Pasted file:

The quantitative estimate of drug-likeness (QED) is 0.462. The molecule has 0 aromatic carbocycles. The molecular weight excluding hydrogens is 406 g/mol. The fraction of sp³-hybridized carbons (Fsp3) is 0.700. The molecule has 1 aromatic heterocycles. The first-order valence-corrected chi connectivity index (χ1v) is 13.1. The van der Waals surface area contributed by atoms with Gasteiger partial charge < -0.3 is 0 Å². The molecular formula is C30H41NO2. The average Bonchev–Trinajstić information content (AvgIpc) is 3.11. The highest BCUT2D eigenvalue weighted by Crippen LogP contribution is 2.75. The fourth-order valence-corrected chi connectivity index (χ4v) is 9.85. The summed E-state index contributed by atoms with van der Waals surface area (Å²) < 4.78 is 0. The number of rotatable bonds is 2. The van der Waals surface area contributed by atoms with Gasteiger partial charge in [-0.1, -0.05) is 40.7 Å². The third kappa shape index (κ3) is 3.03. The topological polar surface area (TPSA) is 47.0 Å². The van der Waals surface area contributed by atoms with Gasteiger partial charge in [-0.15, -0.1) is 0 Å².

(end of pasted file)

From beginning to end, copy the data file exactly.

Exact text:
The quantitative estimate of drug-likeness (QED) is 0.462. The molecule has 0 aromatic carbocycles. The molecular weight excluding hydrogens is 406 g/mol. The fraction of sp³-hybridized carbons (Fsp3) is 0.700. The molecule has 1 aromatic heterocycles. The first-order valence-corrected chi connectivity index (χ1v) is 13.1. The van der Waals surface area contributed by atoms with Gasteiger partial charge < -0.3 is 0 Å². The molecular formula is C30H41NO2. The average Bonchev–Trinajstić information content (AvgIpc) is 3.11. The highest BCUT2D eigenvalue weighted by Crippen LogP contribution is 2.75. The fourth-order valence-corrected chi connectivity index (χ4v) is 9.85. The summed E-state index contributed by atoms with van der Waals surface area (Å²) < 4.78 is 0. The number of rotatable bonds is 2. The van der Waals surface area contributed by atoms with Gasteiger partial charge in [-0.1, -0.05) is 40.7 Å². The third kappa shape index (κ3) is 3.03. The topological polar surface area (TPSA) is 47.0 Å². The van der Waals surface area contributed by atoms with Gasteiger partial charge in [-0.15, -0.1) is 0 Å².